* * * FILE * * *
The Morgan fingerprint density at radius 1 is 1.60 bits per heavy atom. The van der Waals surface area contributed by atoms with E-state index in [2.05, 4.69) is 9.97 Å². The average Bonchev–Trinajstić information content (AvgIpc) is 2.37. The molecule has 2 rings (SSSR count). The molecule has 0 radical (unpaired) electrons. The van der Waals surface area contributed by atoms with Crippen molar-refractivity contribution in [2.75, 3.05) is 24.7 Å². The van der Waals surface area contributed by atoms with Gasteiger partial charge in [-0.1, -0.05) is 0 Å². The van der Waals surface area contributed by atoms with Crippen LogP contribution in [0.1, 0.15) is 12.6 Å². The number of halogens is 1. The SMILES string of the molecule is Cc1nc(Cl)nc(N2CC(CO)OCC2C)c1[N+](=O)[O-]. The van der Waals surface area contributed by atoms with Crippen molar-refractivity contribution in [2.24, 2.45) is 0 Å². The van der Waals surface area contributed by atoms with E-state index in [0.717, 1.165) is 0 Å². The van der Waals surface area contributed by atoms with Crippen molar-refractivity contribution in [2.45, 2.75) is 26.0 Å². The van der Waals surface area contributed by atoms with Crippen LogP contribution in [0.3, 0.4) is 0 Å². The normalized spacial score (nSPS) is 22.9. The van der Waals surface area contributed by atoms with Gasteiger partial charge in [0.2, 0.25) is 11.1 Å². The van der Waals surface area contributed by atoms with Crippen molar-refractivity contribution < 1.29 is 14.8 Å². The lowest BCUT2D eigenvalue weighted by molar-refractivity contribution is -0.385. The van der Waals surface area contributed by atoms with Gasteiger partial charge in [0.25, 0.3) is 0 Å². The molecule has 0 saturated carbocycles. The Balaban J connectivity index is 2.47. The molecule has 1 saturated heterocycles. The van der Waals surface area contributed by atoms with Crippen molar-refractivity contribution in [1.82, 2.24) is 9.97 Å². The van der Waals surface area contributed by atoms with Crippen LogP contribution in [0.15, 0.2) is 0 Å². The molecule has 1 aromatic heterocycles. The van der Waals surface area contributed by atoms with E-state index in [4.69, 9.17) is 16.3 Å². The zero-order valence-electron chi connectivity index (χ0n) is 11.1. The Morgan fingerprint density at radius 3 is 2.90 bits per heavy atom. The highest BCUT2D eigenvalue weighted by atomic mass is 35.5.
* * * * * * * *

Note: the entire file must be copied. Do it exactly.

The Morgan fingerprint density at radius 1 is 1.60 bits per heavy atom. The van der Waals surface area contributed by atoms with E-state index in [2.05, 4.69) is 9.97 Å². The average Bonchev–Trinajstić information content (AvgIpc) is 2.37. The molecule has 2 rings (SSSR count). The molecule has 0 radical (unpaired) electrons. The van der Waals surface area contributed by atoms with Crippen molar-refractivity contribution in [2.75, 3.05) is 24.7 Å². The van der Waals surface area contributed by atoms with Gasteiger partial charge in [-0.1, -0.05) is 0 Å². The van der Waals surface area contributed by atoms with Crippen LogP contribution in [0.1, 0.15) is 12.6 Å². The number of halogens is 1. The SMILES string of the molecule is Cc1nc(Cl)nc(N2CC(CO)OCC2C)c1[N+](=O)[O-]. The van der Waals surface area contributed by atoms with Crippen molar-refractivity contribution in [2.24, 2.45) is 0 Å². The van der Waals surface area contributed by atoms with E-state index in [0.717, 1.165) is 0 Å². The van der Waals surface area contributed by atoms with Crippen molar-refractivity contribution in [2.45, 2.75) is 26.0 Å². The van der Waals surface area contributed by atoms with Crippen LogP contribution in [0.3, 0.4) is 0 Å². The normalized spacial score (nSPS) is 22.9. The van der Waals surface area contributed by atoms with Gasteiger partial charge in [0.2, 0.25) is 11.1 Å². The van der Waals surface area contributed by atoms with Crippen molar-refractivity contribution < 1.29 is 14.8 Å². The lowest BCUT2D eigenvalue weighted by molar-refractivity contribution is -0.385. The van der Waals surface area contributed by atoms with Gasteiger partial charge in [0.25, 0.3) is 0 Å². The molecule has 0 saturated carbocycles. The Balaban J connectivity index is 2.47. The molecule has 1 saturated heterocycles. The van der Waals surface area contributed by atoms with Crippen molar-refractivity contribution in [1.82, 2.24) is 9.97 Å². The van der Waals surface area contributed by atoms with Crippen LogP contribution in [0.15, 0.2) is 0 Å². The molecule has 1 aromatic heterocycles. The van der Waals surface area contributed by atoms with E-state index in [4.69, 9.17) is 16.3 Å². The zero-order valence-electron chi connectivity index (χ0n) is 11.1. The Morgan fingerprint density at radius 3 is 2.90 bits per heavy atom. The highest BCUT2D eigenvalue weighted by atomic mass is 35.5.